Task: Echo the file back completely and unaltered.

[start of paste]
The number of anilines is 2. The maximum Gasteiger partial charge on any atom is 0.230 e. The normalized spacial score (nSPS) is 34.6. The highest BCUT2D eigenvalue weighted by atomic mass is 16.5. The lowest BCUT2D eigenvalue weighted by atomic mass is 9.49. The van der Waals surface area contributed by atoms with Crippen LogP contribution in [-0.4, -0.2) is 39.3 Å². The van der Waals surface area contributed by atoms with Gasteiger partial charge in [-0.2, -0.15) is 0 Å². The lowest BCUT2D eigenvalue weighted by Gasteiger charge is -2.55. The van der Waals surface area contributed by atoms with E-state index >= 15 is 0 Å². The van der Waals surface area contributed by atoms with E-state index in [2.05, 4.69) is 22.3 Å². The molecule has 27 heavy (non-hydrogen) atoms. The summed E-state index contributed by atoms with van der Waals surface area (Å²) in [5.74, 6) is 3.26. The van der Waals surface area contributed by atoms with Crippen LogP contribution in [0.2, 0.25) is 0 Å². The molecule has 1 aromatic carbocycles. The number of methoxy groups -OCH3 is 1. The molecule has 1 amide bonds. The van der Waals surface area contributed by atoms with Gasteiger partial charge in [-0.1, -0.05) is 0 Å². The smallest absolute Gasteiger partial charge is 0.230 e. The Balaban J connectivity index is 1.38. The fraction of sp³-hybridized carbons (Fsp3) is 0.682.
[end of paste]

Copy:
The number of anilines is 2. The maximum Gasteiger partial charge on any atom is 0.230 e. The normalized spacial score (nSPS) is 34.6. The highest BCUT2D eigenvalue weighted by atomic mass is 16.5. The lowest BCUT2D eigenvalue weighted by atomic mass is 9.49. The van der Waals surface area contributed by atoms with Crippen LogP contribution in [-0.4, -0.2) is 39.3 Å². The van der Waals surface area contributed by atoms with Gasteiger partial charge in [-0.2, -0.15) is 0 Å². The lowest BCUT2D eigenvalue weighted by Gasteiger charge is -2.55. The van der Waals surface area contributed by atoms with E-state index >= 15 is 0 Å². The van der Waals surface area contributed by atoms with E-state index in [2.05, 4.69) is 22.3 Å². The molecule has 27 heavy (non-hydrogen) atoms. The summed E-state index contributed by atoms with van der Waals surface area (Å²) in [5.74, 6) is 3.26. The van der Waals surface area contributed by atoms with Crippen LogP contribution in [0.2, 0.25) is 0 Å². The molecule has 1 aromatic carbocycles. The number of methoxy groups -OCH3 is 1. The molecule has 1 amide bonds. The van der Waals surface area contributed by atoms with Gasteiger partial charge in [-0.1, -0.05) is 0 Å². The smallest absolute Gasteiger partial charge is 0.230 e. The Balaban J connectivity index is 1.38. The fraction of sp³-hybridized carbons (Fsp3) is 0.682.